Specification No. 3 attacks Counts V, VII, IX, and XI, the counts on which appellants were convicted, as being obscure and vague in violation of Rule 7(c) Federal Rules of Criminal Procedure.3
It will be noted that each of these counts is substantially in the words of Section 1952, the statute in question. Appellants argue that the precise nature of the gambling offenses should have been set forth in detail in order to be properly apprised of the offense charged. The violation of the State statutes was an element of the offense and not the gravamen of the charge.
An indictment is sufficient if it contains the elements of the offense contended to be charged, and sufficiently apprises the defendant of what he must be prepared to meet. Hagner v. United States, 285 U.S. 427, 431, 52 S.Ct. 417, 419, 76 L.Ed. 861 (1932); United States v. Debrow, 346 U.S. 374, 376, 74 S.Ct. 113, 114, 98 L.Ed. 92 (1953).4
It cannot be convincingly argued here that the statute does not embody all the elements of the offense nor that the counts questioned in the indictment do not substantially adhere to the wording of Section 1952. Appellants were sufficiently apprised of what they had to meet by the allegations in each of the counts. The case of Russell v. United States, 369 U.S. 749, 82 S.Ct. 1038, 8 L.Ed.2d 240 (1962), relied on by appellants, represents an exception to the rule and is not in point here. Cf. United States v. Teemer, 214 F.Supp. 952, 957 (D.C.W.Va.1963).
Appellants also urge that because the indictment is not sufficiently specific they would be precluded from pleading former jeopardy in the event of a subsequent prosecution for the same offenses. It is contended that by using the conjunctive in each count in pleading the violation of the State and Federal anti-gambling laws as part of the unlawful activity the counts were too vague to establish former jeopardy. We do not agree.
Where a crime, denounced disjunctively in the statute, is charged in the conjunctive, the proof of any one of the allegations will sustain a conviction. Arellanes v. United States, 302 F.2d 603, 609, (9th Cir. 1962), cert. den. 371 U.S. 930, 83 S.Ct. 294, 9 L.Ed.2d 238. Thus, it is recognized that charging in one count the doing of the prohibited act in each of the prohibited modes redounds to the benefit of the accused. A judgment on a verdict of guilty upon that count will be a bar to any further prosecution in respect to any embraced by it. Crain v. United States, 162 U.S. 625, 636, 16 S.Ct. 952, 955, 40 L.Ed. 1097 (1896). See also, Korholz v. United States, 269 F.2d 897, 900, (10th Cir. 1959), cert. den. 361 U.S. 929, 80 S.Ct. 367, 4 L.Ed.2d 352 (1960); and Rule 7(c), Federal Rules of Criminal Procedure.
By Specifications of Error Nos. 4, 5, and 6 the appellants attack the sufficiency of the evidence to sustain the convictions. During the argument before this Court counsel for appellants in essence admitted that there is little, if any, merit to these specifications and we find none. On an examination of the evidence and the inferences to be drawn therefrom, it is clear that there is substantial evidence to warrant the convictions as found by the jury. Agobian v. United States, 323 F.2d 693, (9th Cir., 1963); Foster v. United States, 318 F.2d 684, 689, (9th Cir., 1963).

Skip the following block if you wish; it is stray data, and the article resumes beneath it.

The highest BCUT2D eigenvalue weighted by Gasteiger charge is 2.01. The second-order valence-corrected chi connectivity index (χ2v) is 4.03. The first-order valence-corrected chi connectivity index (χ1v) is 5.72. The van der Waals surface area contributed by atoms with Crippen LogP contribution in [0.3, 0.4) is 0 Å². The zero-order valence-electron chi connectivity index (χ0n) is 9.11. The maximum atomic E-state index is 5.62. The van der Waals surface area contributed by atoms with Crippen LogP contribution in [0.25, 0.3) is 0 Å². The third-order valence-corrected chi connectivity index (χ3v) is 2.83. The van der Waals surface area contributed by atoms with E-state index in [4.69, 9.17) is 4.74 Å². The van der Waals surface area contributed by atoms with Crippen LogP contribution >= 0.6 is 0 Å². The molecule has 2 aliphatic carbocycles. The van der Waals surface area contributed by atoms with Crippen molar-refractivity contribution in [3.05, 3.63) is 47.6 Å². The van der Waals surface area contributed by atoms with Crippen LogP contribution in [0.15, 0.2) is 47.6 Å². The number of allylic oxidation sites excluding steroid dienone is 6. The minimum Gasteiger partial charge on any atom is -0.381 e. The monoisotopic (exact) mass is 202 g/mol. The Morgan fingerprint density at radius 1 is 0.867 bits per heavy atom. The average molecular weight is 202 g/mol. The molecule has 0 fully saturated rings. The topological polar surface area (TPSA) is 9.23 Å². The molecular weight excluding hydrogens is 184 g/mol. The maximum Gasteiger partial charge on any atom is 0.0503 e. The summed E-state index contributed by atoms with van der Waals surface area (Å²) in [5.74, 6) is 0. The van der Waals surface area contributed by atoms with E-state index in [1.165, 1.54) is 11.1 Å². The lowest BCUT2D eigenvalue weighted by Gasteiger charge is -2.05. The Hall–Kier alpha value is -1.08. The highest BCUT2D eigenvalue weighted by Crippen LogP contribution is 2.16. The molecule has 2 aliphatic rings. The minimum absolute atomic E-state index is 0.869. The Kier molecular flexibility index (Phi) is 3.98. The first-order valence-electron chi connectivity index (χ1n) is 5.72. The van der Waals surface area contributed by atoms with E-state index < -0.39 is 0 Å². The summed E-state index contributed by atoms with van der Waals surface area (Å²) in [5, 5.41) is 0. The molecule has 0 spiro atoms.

By their last Specifications of Error, Nos. 7 and 8, appellants contend that the trial court erred in refusing to give and in the giving of certain instructions on specific intent. We are satisfied that the instructions, when taken as a whole, properly and sufficiently advised the jury as to the question of intent.5 Batemen v. United States, 212 F.2d 61, 70 (9th Cir., 1954); Legatos v. United States, 222 F.2d 678, 687 (9th Cir., 1955). We find there was no error in refusing to give nor the giving of any instructions.
We conclude that the convictions should be and hereby are affirmed.
18 U.S.C. § 1952:
"(a) Whoever travels in interstate or foreign commerce or uses any facility in interstate or foreign commerce, including the mail, with intent to —
"(1) distribute the proceeds of any unlawful activity; or
"(2) commit any crime of violence to further any unlawful activity; or
"(3) otherwise promote, manage, establish, carry on, or facilitate the promotion, management, establishment, or carrying on, of any unlawful activity, and thereafter performs or attempts to perform any of the acts specified in subparagraphs (1), (2), and (3), shall be fined not more than $10,000 or imprisoned for not more than five years, or both.
"(b) As used in this section `unlawful activity' means (1) any business enterprise involving gambling, liquor on which the Federal excise tax has not been paid, narcotics, or prostitution offenses in violation of the laws of the State in which they are committed or of the United States, or (2) extortion or bribery in violation of the laws of the State in which committed or of the United States."
Each county alleges:
"The Grand Jury Charges: